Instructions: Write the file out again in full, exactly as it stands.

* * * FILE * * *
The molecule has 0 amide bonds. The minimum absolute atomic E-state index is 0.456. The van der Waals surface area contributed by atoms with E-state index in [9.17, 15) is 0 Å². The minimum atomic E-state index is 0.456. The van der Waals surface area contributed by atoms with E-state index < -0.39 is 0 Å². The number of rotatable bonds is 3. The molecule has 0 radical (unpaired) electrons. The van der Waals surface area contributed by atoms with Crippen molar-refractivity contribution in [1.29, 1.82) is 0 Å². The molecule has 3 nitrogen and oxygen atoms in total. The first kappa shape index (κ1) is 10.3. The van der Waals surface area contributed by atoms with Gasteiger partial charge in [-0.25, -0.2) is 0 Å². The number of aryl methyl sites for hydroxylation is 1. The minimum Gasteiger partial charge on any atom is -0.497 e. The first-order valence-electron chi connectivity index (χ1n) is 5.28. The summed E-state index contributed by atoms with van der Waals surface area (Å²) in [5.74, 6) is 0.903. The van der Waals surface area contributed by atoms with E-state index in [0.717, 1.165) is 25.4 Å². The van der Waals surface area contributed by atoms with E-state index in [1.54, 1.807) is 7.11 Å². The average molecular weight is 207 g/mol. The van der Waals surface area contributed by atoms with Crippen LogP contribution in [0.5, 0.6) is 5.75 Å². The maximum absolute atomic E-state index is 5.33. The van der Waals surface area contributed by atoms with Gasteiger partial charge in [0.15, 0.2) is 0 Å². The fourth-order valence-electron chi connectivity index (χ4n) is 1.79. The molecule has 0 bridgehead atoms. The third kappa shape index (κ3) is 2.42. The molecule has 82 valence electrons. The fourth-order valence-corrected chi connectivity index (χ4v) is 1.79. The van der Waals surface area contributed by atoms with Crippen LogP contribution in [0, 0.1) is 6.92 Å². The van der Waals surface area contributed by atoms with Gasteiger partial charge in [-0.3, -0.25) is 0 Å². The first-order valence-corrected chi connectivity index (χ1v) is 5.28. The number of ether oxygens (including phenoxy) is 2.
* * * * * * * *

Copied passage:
The molecule has 0 amide bonds. The minimum absolute atomic E-state index is 0.456. The van der Waals surface area contributed by atoms with E-state index in [9.17, 15) is 0 Å². The minimum atomic E-state index is 0.456. The van der Waals surface area contributed by atoms with E-state index < -0.39 is 0 Å². The number of rotatable bonds is 3. The molecule has 0 radical (unpaired) electrons. The van der Waals surface area contributed by atoms with Crippen molar-refractivity contribution in [1.29, 1.82) is 0 Å². The molecule has 3 nitrogen and oxygen atoms in total. The first kappa shape index (κ1) is 10.3. The van der Waals surface area contributed by atoms with Gasteiger partial charge in [-0.25, -0.2) is 0 Å². The number of aryl methyl sites for hydroxylation is 1. The minimum Gasteiger partial charge on any atom is -0.497 e. The first-order valence-electron chi connectivity index (χ1n) is 5.28. The summed E-state index contributed by atoms with van der Waals surface area (Å²) in [5.74, 6) is 0.903. The van der Waals surface area contributed by atoms with E-state index in [0.717, 1.165) is 25.4 Å². The van der Waals surface area contributed by atoms with E-state index in [1.54, 1.807) is 7.11 Å². The average molecular weight is 207 g/mol. The van der Waals surface area contributed by atoms with Crippen LogP contribution in [0.5, 0.6) is 5.75 Å². The maximum absolute atomic E-state index is 5.33. The van der Waals surface area contributed by atoms with Gasteiger partial charge in [0.15, 0.2) is 0 Å². The fourth-order valence-electron chi connectivity index (χ4n) is 1.79. The molecule has 0 bridgehead atoms. The third kappa shape index (κ3) is 2.42. The molecule has 82 valence electrons. The fourth-order valence-corrected chi connectivity index (χ4v) is 1.79. The van der Waals surface area contributed by atoms with Crippen LogP contribution in [0, 0.1) is 6.92 Å². The van der Waals surface area contributed by atoms with Gasteiger partial charge in [-0.3, -0.25) is 0 Å². The first-order valence-corrected chi connectivity index (χ1v) is 5.28. The number of ether oxygens (including phenoxy) is 2.